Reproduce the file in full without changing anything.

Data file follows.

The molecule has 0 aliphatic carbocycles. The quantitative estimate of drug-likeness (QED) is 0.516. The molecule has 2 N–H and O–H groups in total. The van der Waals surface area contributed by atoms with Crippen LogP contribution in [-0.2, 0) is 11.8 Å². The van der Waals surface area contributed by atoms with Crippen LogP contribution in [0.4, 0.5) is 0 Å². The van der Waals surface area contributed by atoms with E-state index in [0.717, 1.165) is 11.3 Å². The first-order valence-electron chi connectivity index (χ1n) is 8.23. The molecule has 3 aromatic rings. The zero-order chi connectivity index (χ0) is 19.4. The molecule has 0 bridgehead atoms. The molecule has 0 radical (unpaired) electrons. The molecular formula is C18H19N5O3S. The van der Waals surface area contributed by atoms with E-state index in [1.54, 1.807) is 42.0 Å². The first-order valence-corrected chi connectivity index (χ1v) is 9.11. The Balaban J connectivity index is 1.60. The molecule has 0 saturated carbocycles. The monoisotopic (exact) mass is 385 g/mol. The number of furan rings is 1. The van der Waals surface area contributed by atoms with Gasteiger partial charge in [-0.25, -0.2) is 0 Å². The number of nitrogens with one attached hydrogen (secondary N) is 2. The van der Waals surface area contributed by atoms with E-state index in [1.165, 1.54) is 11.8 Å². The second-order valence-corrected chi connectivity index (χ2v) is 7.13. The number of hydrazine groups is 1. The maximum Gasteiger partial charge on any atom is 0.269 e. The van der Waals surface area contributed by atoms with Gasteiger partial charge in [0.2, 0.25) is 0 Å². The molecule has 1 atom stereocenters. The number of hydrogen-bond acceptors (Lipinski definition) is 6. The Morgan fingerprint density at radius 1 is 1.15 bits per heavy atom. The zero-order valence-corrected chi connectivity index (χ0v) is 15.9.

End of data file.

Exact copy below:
The molecule has 0 aliphatic carbocycles. The quantitative estimate of drug-likeness (QED) is 0.516. The molecule has 2 N–H and O–H groups in total. The van der Waals surface area contributed by atoms with Crippen LogP contribution in [-0.2, 0) is 11.8 Å². The van der Waals surface area contributed by atoms with Crippen LogP contribution in [0.4, 0.5) is 0 Å². The van der Waals surface area contributed by atoms with E-state index in [0.717, 1.165) is 11.3 Å². The first-order valence-electron chi connectivity index (χ1n) is 8.23. The molecule has 3 aromatic rings. The zero-order chi connectivity index (χ0) is 19.4. The molecule has 0 bridgehead atoms. The molecule has 0 radical (unpaired) electrons. The molecular formula is C18H19N5O3S. The van der Waals surface area contributed by atoms with E-state index in [1.54, 1.807) is 42.0 Å². The first-order valence-corrected chi connectivity index (χ1v) is 9.11. The Balaban J connectivity index is 1.60. The molecule has 0 saturated carbocycles. The monoisotopic (exact) mass is 385 g/mol. The number of furan rings is 1. The van der Waals surface area contributed by atoms with Gasteiger partial charge in [-0.25, -0.2) is 0 Å². The number of nitrogens with one attached hydrogen (secondary N) is 2. The van der Waals surface area contributed by atoms with E-state index in [1.165, 1.54) is 11.8 Å². The second-order valence-corrected chi connectivity index (χ2v) is 7.13. The number of hydrazine groups is 1. The maximum Gasteiger partial charge on any atom is 0.269 e. The van der Waals surface area contributed by atoms with Gasteiger partial charge in [0.2, 0.25) is 0 Å². The molecule has 1 atom stereocenters. The number of hydrogen-bond acceptors (Lipinski definition) is 6. The Morgan fingerprint density at radius 1 is 1.15 bits per heavy atom. The zero-order valence-corrected chi connectivity index (χ0v) is 15.9.